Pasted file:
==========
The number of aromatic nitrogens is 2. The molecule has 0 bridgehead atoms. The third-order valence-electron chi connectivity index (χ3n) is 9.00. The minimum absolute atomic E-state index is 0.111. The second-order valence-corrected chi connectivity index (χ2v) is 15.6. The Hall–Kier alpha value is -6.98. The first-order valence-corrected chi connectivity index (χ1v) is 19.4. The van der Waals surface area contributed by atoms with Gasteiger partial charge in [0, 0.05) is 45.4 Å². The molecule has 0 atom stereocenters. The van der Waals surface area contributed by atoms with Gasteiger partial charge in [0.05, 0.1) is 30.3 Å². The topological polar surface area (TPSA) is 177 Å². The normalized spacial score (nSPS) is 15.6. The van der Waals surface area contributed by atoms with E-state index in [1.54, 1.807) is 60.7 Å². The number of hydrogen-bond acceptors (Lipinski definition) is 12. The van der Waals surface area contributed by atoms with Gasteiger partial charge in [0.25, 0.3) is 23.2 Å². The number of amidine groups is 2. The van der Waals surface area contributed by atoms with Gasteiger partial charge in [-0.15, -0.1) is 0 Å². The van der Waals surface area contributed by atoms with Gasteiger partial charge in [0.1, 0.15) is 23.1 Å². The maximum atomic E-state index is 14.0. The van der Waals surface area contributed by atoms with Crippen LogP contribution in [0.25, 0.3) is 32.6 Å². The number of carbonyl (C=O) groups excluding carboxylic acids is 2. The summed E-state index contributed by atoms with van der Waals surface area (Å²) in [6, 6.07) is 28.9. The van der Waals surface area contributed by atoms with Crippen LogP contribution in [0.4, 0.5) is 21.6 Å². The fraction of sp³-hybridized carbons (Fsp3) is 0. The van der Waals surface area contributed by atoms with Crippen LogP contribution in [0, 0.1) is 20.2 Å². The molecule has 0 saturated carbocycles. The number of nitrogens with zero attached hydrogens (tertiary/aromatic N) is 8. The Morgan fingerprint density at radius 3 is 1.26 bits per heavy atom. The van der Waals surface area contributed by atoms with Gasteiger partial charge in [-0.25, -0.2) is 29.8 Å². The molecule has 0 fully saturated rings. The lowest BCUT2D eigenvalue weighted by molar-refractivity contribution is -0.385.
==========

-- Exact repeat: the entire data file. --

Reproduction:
The number of aromatic nitrogens is 2. The molecule has 0 bridgehead atoms. The third-order valence-electron chi connectivity index (χ3n) is 9.00. The minimum absolute atomic E-state index is 0.111. The second-order valence-corrected chi connectivity index (χ2v) is 15.6. The Hall–Kier alpha value is -6.98. The first-order valence-corrected chi connectivity index (χ1v) is 19.4. The van der Waals surface area contributed by atoms with Gasteiger partial charge in [0, 0.05) is 45.4 Å². The molecule has 0 atom stereocenters. The van der Waals surface area contributed by atoms with Gasteiger partial charge in [0.05, 0.1) is 30.3 Å². The topological polar surface area (TPSA) is 177 Å². The normalized spacial score (nSPS) is 15.6. The van der Waals surface area contributed by atoms with E-state index in [1.54, 1.807) is 60.7 Å². The number of hydrogen-bond acceptors (Lipinski definition) is 12. The van der Waals surface area contributed by atoms with Gasteiger partial charge in [0.25, 0.3) is 23.2 Å². The number of amidine groups is 2. The van der Waals surface area contributed by atoms with Gasteiger partial charge in [-0.15, -0.1) is 0 Å². The van der Waals surface area contributed by atoms with Gasteiger partial charge in [0.1, 0.15) is 23.1 Å². The maximum atomic E-state index is 14.0. The van der Waals surface area contributed by atoms with Crippen LogP contribution in [0.25, 0.3) is 32.6 Å². The number of carbonyl (C=O) groups excluding carboxylic acids is 2. The summed E-state index contributed by atoms with van der Waals surface area (Å²) in [6, 6.07) is 28.9. The van der Waals surface area contributed by atoms with Crippen LogP contribution in [0.4, 0.5) is 21.6 Å². The fraction of sp³-hybridized carbons (Fsp3) is 0. The van der Waals surface area contributed by atoms with Crippen LogP contribution in [0, 0.1) is 20.2 Å². The molecule has 0 saturated carbocycles. The number of nitrogens with zero attached hydrogens (tertiary/aromatic N) is 8. The Morgan fingerprint density at radius 3 is 1.26 bits per heavy atom. The van der Waals surface area contributed by atoms with Gasteiger partial charge in [-0.25, -0.2) is 29.8 Å². The molecule has 0 fully saturated rings. The lowest BCUT2D eigenvalue weighted by molar-refractivity contribution is -0.385.